ECB: Are They Caught In The Headlights?

It has taken awhile, but the forex market is finally moving, albeit slow, but moving. For the past five sessions the 18-member single currency had been relatively contained, knocking on it weekly low on a number of occasions, but without any real convection of wanting to go any lower until this morning. Lower than expected inflation data released earlier in Europe, coupled with a sharp fall in excess liquidity, and supported by the constant bearish ECB rhetoric, is pushing an ECB easing agenda to the fore ahead of next weeks monetary policy meeting. The only downside is that the market has been put through this similar scenario at both the February and March meetings.

Despite the Euro-zone flash HICP not due for release until next Monday, the unexpectedly negative Spanish CPI number (-0.2% vs. +0.1%) and a lower German Saxony inflation print (falls to +0.9%) this morning has hurt the EUR and forced further liquidation in the European session. The weaker than expected readings have created a downside risk that could help “pry open the ECB’s tool box.” As a result the EUR sold off aggressively as investors position for Monday’s flash CPI. This morning’s print heightens the risk of the Euro-zone CPI coming in less than +0.7% forecasted which heighten an April 3rd ECB rate cut risk.

For many, it was a no-brainer to short the EUR or add to current short positions once the psychological €1.3750 was breached. The 55-DMA at €1.3711 will now provide the next current support level, followed by 1.3670 (close to February’s low) and the 100-DMA at 1.3673. On top of the lower than expected inflation prints, money markets and fixed income (FI) traders will tell you that there is excess liquidity at a cycle low of €104b, which is very close to breaking the psychological €100b mark. Falling below this level would lead to effective tightening of ECB monetary policy as the over-night “EONIA rates (banks loan to each other) trades close to the refi-rate (banks pay to ECB for funding) as opposed to the deposit floor rate (sets a hard floor to money-market rates).”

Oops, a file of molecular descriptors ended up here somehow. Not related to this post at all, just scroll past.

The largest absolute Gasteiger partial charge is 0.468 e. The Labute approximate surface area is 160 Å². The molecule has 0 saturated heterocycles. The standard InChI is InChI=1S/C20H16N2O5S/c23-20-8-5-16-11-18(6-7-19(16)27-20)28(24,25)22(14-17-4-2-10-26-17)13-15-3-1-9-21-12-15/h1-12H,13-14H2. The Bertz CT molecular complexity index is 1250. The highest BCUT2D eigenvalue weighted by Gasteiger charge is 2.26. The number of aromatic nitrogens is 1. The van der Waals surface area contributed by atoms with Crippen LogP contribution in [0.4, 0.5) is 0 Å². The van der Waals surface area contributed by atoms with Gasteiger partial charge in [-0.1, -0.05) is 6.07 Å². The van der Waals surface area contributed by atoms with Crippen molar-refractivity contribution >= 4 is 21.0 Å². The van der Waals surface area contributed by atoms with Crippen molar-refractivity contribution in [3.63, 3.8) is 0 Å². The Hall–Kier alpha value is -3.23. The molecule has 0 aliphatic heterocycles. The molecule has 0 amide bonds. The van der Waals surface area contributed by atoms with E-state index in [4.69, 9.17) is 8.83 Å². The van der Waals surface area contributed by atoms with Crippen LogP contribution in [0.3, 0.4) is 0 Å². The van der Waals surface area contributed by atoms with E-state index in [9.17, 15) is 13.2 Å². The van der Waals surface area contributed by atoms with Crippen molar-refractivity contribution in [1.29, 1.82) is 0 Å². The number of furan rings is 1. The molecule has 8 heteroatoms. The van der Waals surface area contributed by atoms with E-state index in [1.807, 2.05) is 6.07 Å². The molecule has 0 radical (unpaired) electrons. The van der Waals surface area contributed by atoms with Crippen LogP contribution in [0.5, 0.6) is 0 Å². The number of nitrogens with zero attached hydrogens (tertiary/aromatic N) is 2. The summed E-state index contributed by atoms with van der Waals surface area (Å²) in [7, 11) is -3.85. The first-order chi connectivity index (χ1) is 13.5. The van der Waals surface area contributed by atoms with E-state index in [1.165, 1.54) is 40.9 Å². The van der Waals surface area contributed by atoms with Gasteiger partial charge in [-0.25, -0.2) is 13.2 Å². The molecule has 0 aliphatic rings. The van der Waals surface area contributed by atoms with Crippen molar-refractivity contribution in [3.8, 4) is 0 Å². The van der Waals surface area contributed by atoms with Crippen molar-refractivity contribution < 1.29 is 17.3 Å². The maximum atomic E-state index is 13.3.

This is “déjà vu” third time, but will it bring luck for those naysayers? The usual sets of “tools” are again being talked about and of course are all to provide stimulus. First, there is the question of sterilization; the ECB could leave the SMP unsterilized either partially or fully. Second regarding rates, a cut in the deposit and refi rates mixed with a strengthening of forward guidance could be implemented and finally, implementing QE that involves ABS’s. The fact that the EONIA curve continues to flatten combined with a general weakening of the EUR price itself would suggest that market expectations are currently being priced in for some action. The risk, just like before, if nothing changes the market will risk a violent reversal of the favorable downside moves on the EUR and money market rates.

Is the timing right for the ECB? The previous two meets the market had been expecting more and on both occasions with many ending up getting burnt. The ECB previously indicated it was becoming increasingly sensitive to further gains in the EUR. This month Draghi explained the impact of the exchange rate on inflation, saying that the ECB assumed that a +10% rise in the trade-weighted EUR would reduce inflation by -0.5%). This morning’s numerous CPI readings seem to have reinforced the implications of a strong currency. When considering yield differentials, “real” yields do matter for currency trend. Real rate strength has been supporting the EUR over the past 12-months, and a decline in real rates seen recently has helped to weaken the ‘single currency.’ Watch the dynamics of short term US/Bund spread – currently has widened to the most in two-years. However, it’s Friday and a percentage of the market do not want to be too exposed to Russian/West event risk. There will be a natural inclination by a few to offload some of their regional outright exposure just for the weekend, which could provide the EUR with some support on pullbacks.

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This article is for general information purposes only. It is not investment advice or a solution to buy or sell securities. Opinions are the authors; not necessarily that of OANDA Corporation or any of its affiliates, subsidiaries, officers or directors. Leveraged trading is high risk and not suitable for all. You could lose all of your deposited funds.

Dean Popplewell

Dean Popplewell

Vice-President of Market Analysis at MarketPulse
Dean Popplewell has nearly two decades of experience trading currencies and fixed income instruments. He has a deep understanding of market fundamentals and the impact of global events on capital markets. He is respected among professional traders for his skilled analysis and career history as global head of trading for firms such as Scotia Capital and BMO Nesbitt Burns. Since joining OANDA in 2006, Dean has played an instrumental role in driving awareness of the forex market as an emerging asset class for retail investors, as well as providing expert counsel to a number of internal teams on how to best serve clients and industry stakeholders.
Dean Popplewell